Meet the MD: Fiona Czerniawska of Source Global Research

Meet the MD: Fiona Czerniawska of Source Global Research

Established in 2007, Source Global Research is a small but rapidly growing company that researches the global management consulting market from its offices in London and Dubai. BQ caught up with director Fiona Czerniawska to find out what she believes makes a great business leader...

What does your role involve?

I’m responsible, alongside one other director, for running our 28-person research business, a role that stretches from strategic development to writing reports and presenting the findings of our work to our customers.


What is it the company does?

We specialise in researching the professional services sector, in terms of market size, client perceptions, opportunities for growth, and so on. Roughly half our business comes from off-the-shelf reports that we write and publish. The other half comes from custom research – we joke that we always get asked the really difficult questions: how big is the oil and gas consulting market in Aberdeen? What are the opportunities for consultants in the South East Asia car parking sector? Being able to answer those types of questions takes a lot of ingenuity and perseverance…


Give us a brief timeline of your career so far – where did you start, how did you move on?

I’m an English graduate with a PhD in art history – so it was really obvious that I was going to go into business! From being a curator at the Victoria and Albert Museum, I joined a start-up consulting firm –and was lucky that it grew quickly and gave me plenty of opportunity to learn about business. I went from there to what’s now PwC, working in the consulting practice, and then went on to be head of strategy for EY in the UK. By this time I’d become interested in how consulting works, and the birth of my son gave me an opportunity to start writing about it. What started out as a fairly esoteric interest became a business…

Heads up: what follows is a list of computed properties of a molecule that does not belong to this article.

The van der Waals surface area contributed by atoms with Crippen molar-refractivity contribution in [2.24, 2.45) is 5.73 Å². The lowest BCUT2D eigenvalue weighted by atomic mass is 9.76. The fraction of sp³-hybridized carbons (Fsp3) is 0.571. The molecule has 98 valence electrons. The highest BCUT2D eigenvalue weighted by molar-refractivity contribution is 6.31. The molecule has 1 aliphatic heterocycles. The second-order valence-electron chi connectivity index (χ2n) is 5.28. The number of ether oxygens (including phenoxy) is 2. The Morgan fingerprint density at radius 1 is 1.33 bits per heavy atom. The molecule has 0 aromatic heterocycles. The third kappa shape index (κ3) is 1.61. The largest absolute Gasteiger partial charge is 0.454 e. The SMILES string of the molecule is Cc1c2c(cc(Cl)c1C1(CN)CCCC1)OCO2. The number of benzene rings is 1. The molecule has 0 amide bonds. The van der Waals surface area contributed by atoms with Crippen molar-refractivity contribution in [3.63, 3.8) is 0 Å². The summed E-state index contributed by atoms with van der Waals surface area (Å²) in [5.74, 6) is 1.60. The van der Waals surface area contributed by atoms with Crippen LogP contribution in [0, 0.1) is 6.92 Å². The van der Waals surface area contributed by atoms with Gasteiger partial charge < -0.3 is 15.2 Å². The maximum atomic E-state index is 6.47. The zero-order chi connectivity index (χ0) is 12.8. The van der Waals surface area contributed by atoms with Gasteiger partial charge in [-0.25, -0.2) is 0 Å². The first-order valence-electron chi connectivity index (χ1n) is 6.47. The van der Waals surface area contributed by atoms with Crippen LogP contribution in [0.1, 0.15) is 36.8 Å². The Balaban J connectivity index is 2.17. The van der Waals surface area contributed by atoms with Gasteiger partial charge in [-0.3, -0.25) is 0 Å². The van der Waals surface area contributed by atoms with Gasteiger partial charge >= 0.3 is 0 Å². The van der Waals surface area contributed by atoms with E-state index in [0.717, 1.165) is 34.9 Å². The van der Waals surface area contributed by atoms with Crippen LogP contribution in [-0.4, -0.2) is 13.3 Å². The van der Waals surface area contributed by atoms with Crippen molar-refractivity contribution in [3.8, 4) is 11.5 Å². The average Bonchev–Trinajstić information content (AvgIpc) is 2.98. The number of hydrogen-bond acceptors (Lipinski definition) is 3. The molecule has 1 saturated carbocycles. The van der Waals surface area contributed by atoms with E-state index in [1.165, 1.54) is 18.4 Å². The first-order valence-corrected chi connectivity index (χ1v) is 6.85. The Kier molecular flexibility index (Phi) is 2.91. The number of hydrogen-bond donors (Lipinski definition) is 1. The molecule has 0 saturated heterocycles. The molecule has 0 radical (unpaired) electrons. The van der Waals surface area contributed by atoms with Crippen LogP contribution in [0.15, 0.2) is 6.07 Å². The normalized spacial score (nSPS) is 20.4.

What do you believe makes a great leader?

Selflessness – helping the people around you do more than they ever thought they could, setting an example (I’d never ask someone to do something I wouldn’t do myself), and acting as a safety net when things don’t work out so we can all move on.


What has been your biggest challenge in your current position?

Admitting defeat. I’m bad at confronting people who aren’t performing well because I’ll try and see the positive – I start from the assumption that whatever problems and issues they have are solvable, and sometimes they’re not. Similarly, I’ll agree to all kinds of impossible projects and timelines, simply because I think we can do it. My colleagues hate me.


How do you alleviate the stress that comes with your job?

Read. My much-loved Kindle goes every with me and every spare moment when I’m not working during the day, I’m reading. I miss tube stops because I get so engrossed.


When you were little, what did you want to be when you grew up?

I wanted to escape from a fairly narrow upbringing and the key to that was education.  For a long time I couldn’t imagine being anything other than an academic. I now think I’d have been really bad at that.


Any pet hates in the workplace? What do you do about then?

Mess, complexity and slopping thinking.  It’s easy sometimes to make things complicated, especially if someone doesn’t quite understand what they’re doing or lacks confidence. An important part of my job is to keep things simple.


Where do you see the company in five years’ time?

Surviving, ideally thriving: I never take even day to day sales for granted. The big opportunity – and challenge – for us is to start to take the research techniques and products we’ve developed into new, bigger markets.


What advice would you give to an aspiring business leader?

Understand that running a business will be the toughest thing you will ever do. Never shirk the responsibility that entails. Never give up.